That’s what Alex Taylor from the Universities of Cambridge and Auckland wanted to find out. He tested some crows with a similar task. The birds saw a Perspex box with several holes in it and a rotating cylinder inside. The first time round, a plastic block sat on a ledge above the cylinder, with a piece of meat attached to it. When the crows pecked at the meat, the block would fall and land on the cylinder, which would rotate and drop a second lump of meat onto the ground next to the crow.
The next time round, the plastic block was sitting on the ground outside the Perspex box. If the crows understood what they had previously seen, they would pick up the block, and drop it into one of the holes overlooking the cylinder. The block would land, the cylinder would roll, and a tasty hunk of meat would drop within reach.
Taylor tested five crows. All of them failed.
Over 100 trials, none of them dropped the box onto the ledge. “We thought they’d be good at this,” he says. “It’s interesting that they really, really struggle.”
It’s also interesting that human babies don’t struggle. Taylor’s team, including child psychologist Alison Gopnik, tested 22 two-year-olds with basically the same task, except with a marble instead of meat. Their initial attempts to reach a marble caused a block to fall off a ledge, rotate a cylinder, and dispense a second marble. The next time round, 16 of them dropped the block directly onto the ledge, within a few trials. They managed it, when the crows uniformly didn’t.
“We’ve got to test more crows and try different types of apparatus and behaviour,” says Taylor. “It’s hard to interpret a failure but given that we have the children passing with flying colours at age 2, for this particular paradigm, it’s pretty clear that the crows really can’t do it.”
The crows weren’t lacking in motivation; they were always quick to approach the plastic block and continued to do so over the course of the experiment. There’s nothing about the task itself that stops them, either. Taylor’s team found that they could train three other crows to drop the plastic block into the right hole, by walking them through the process and rewarding them at every step. They just won’t do it spontaneously; only the babies did that. We see, then do. They need to do before they can do.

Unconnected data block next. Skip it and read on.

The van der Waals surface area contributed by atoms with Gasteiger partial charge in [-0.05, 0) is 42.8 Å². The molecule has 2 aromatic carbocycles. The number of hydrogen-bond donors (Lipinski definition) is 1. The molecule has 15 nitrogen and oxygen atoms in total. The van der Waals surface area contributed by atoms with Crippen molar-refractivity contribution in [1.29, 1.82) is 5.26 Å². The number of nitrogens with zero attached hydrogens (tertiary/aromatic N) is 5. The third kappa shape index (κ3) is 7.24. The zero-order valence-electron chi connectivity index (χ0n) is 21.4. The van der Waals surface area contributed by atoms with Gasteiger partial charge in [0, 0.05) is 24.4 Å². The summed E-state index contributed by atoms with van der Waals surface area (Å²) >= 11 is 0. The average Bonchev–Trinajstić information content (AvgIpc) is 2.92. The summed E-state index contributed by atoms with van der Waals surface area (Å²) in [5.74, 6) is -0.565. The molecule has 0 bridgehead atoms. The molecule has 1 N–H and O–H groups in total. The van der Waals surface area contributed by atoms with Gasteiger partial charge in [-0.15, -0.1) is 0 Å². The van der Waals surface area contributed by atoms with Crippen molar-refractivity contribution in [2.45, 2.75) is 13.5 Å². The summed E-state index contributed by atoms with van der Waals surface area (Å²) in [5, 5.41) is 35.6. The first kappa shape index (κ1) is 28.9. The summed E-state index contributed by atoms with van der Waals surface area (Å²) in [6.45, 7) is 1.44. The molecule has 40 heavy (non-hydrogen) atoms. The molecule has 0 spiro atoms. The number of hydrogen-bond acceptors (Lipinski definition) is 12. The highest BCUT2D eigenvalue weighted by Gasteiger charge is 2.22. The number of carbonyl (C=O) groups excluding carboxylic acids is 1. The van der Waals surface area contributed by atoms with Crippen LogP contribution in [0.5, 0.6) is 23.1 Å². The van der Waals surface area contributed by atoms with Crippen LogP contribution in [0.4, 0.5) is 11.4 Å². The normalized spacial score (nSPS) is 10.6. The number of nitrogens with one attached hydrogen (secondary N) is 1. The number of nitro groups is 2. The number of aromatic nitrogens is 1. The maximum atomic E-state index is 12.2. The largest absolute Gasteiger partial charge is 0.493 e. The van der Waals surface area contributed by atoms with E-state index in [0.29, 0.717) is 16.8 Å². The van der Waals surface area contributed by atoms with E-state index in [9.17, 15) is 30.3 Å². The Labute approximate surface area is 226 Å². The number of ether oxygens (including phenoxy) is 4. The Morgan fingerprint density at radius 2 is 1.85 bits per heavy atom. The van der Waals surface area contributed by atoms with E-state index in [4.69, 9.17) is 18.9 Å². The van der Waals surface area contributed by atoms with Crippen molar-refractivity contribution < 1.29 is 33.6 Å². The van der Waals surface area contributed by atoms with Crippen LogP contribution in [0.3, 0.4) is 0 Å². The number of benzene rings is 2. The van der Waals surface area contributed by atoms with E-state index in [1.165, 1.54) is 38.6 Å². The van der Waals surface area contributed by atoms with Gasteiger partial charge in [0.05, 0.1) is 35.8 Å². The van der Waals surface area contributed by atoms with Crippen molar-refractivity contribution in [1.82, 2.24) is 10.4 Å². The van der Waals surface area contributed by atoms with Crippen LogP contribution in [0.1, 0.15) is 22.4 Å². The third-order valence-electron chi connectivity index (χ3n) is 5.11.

This discovery highlights one of the important parts of Taylor’s study: he only worked with wild crows. His team captured the birds in New Caledonia, housed them in an aviary for a few months while they took part in experiments, and then released them. This means that, unlike many similar studies on animal intelligence, these birds had no experience with experiments and no training in the task they were tested on. “You’ve got these minds that evolved to function in the wild, so it’s important to look at the wild cognition if you can do so,” says Taylor.
The crows’ failure means that the ability to “create causal interventions”—that is, to do things that result in a desired effect—can be separated from the ability to understand causality in the first place. We have both; crows (at least as per this study) only have the latter. “We have the complete package, so it’s really hard for us to know what’s particularly special and what isn’t,” says Taylor. “Studies like this provide a more nuanced view of what’s going on.”
Indeed, Taylor speculates that our ability to learn about causality through observation alone could have been one of the driving forces behind our success as a species. “It seems so obvious to a human but that’s almost the point,” he says. He’s now talking to colleagues who work with primates to see if our closest relatives can pass the same test.
Reference: Taylor, Cheke, Waismeyer, Meltzoff, Miller, Gopnik, Clayton & Gray. 2014. Of babies and birds: complex tool behaviours are not sufficient for the evolution of the ability to create a novel causal intervention. Proc Roy Soc B. http://dx.doi.org/10.1098/rspb.2014.0837